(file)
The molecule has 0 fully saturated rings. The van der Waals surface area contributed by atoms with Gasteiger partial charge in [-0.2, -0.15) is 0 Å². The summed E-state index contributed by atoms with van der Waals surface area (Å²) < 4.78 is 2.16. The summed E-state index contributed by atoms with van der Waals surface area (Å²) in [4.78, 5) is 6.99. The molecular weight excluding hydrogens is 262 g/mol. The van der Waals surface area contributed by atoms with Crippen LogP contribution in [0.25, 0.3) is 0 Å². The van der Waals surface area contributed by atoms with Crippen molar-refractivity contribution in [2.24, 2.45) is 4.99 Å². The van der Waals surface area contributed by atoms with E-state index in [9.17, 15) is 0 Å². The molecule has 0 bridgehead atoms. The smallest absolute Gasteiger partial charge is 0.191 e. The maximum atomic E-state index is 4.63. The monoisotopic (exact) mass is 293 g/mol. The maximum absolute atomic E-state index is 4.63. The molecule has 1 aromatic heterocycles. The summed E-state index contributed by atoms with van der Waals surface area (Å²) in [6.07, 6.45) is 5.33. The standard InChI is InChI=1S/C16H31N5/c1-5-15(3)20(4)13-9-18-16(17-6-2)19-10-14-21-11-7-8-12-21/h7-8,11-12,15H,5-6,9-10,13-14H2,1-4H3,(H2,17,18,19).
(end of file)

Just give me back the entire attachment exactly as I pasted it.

The molecule has 0 fully saturated rings. The van der Waals surface area contributed by atoms with Gasteiger partial charge in [-0.2, -0.15) is 0 Å². The summed E-state index contributed by atoms with van der Waals surface area (Å²) < 4.78 is 2.16. The summed E-state index contributed by atoms with van der Waals surface area (Å²) in [4.78, 5) is 6.99. The molecular weight excluding hydrogens is 262 g/mol. The van der Waals surface area contributed by atoms with Crippen LogP contribution in [0.25, 0.3) is 0 Å². The van der Waals surface area contributed by atoms with Crippen molar-refractivity contribution in [2.24, 2.45) is 4.99 Å². The van der Waals surface area contributed by atoms with E-state index in [9.17, 15) is 0 Å². The molecule has 0 bridgehead atoms. The smallest absolute Gasteiger partial charge is 0.191 e. The maximum atomic E-state index is 4.63. The monoisotopic (exact) mass is 293 g/mol. The maximum absolute atomic E-state index is 4.63. The molecule has 1 aromatic heterocycles. The summed E-state index contributed by atoms with van der Waals surface area (Å²) in [6.07, 6.45) is 5.33. The standard InChI is InChI=1S/C16H31N5/c1-5-15(3)20(4)13-9-18-16(17-6-2)19-10-14-21-11-7-8-12-21/h7-8,11-12,15H,5-6,9-10,13-14H2,1-4H3,(H2,17,18,19).